Read more here:




Tennis cover The Zombies "Tell Her No"  Sounds like a chick singer... 

By Joe Viglione

 This very smart music from Cranston, RI's the Complaints was engineered by the legendary Phil Greene --
ormer guitarist with Warner Brothers act Swallow and heavily associated with John Cafferty & the Beaver Brown Band as well as New Kids on the Block. For a trio they wield some serious power, Dean Petrella's vocals and guitar protrude like an unholy marriage between Nirvana and the more mainstream Neighborhoods from Boston, a group Greene also worked with. But the finished product works for these nine short pop tunes -- all bordering on the two-and-a-half to three-and-a-half minute length -- pack a lot of punch. "House Wife" is spunky enough to evoke what the Doobie Brothers might've sounded like if they were churning out their hits in the new millennium: funky with drive. The snare drum sure feels like one of Phil Greene's old tricks, something called "Janet's Beaver" where the recording studio combined samples from Janet Jackson's "Nasty" with some Beaver Brown drum sounds. Bam! The crackling sample was utilized on many tracks coming out of that notable Rhode Island facility and the snap works to good effect on this disc. "Ugly Girl" is another stylistic change, the nine Neil Petrella originals clever and concise. The rhythm section of Chris Cruz on bass and Anthony Marotti's drums keep the foundation together for Petrella while the haunting backing vocals on "Ugly Girl" show the band knows the needs of its pop audience. In a move that's most ap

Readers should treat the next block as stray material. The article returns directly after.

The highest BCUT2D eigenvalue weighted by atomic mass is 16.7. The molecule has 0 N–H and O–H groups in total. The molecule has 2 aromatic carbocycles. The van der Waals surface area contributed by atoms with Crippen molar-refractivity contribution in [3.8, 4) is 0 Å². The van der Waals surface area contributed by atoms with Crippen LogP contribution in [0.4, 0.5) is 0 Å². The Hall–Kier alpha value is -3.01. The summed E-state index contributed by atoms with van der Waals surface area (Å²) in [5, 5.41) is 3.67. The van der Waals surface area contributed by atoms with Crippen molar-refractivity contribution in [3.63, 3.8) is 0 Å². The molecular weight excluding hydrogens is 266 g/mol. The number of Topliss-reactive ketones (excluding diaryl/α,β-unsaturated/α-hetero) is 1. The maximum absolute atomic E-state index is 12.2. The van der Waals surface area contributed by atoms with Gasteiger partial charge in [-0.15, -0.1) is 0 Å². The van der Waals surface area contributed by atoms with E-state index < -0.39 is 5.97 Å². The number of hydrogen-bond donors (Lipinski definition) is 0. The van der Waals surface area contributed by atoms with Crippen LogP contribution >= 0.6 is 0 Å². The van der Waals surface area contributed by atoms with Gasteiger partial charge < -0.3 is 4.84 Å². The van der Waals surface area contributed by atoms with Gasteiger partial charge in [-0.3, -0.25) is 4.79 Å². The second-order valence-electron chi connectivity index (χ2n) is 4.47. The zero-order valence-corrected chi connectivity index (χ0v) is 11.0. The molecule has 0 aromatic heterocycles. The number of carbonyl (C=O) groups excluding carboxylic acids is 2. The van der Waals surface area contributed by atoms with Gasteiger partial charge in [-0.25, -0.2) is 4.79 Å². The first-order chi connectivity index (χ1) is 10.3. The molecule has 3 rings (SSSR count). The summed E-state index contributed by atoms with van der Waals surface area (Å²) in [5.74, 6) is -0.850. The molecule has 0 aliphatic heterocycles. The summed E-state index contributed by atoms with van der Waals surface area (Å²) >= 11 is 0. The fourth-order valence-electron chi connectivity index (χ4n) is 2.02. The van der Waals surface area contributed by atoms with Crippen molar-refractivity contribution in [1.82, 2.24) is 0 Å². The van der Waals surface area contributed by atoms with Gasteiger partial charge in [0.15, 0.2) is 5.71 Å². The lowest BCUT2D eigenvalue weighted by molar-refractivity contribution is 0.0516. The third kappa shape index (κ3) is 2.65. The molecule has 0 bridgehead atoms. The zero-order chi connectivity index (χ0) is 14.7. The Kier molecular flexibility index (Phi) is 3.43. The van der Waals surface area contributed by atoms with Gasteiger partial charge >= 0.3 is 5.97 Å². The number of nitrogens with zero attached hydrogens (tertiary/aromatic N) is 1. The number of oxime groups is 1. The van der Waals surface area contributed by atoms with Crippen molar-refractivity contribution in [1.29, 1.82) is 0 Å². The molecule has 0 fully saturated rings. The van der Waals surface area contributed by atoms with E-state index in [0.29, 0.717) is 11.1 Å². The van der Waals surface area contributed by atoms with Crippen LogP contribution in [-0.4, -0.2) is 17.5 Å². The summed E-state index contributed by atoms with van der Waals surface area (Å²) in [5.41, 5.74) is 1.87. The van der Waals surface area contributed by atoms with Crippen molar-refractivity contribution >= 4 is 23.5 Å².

Read more here:

The Complaints  CRIMINAL MIND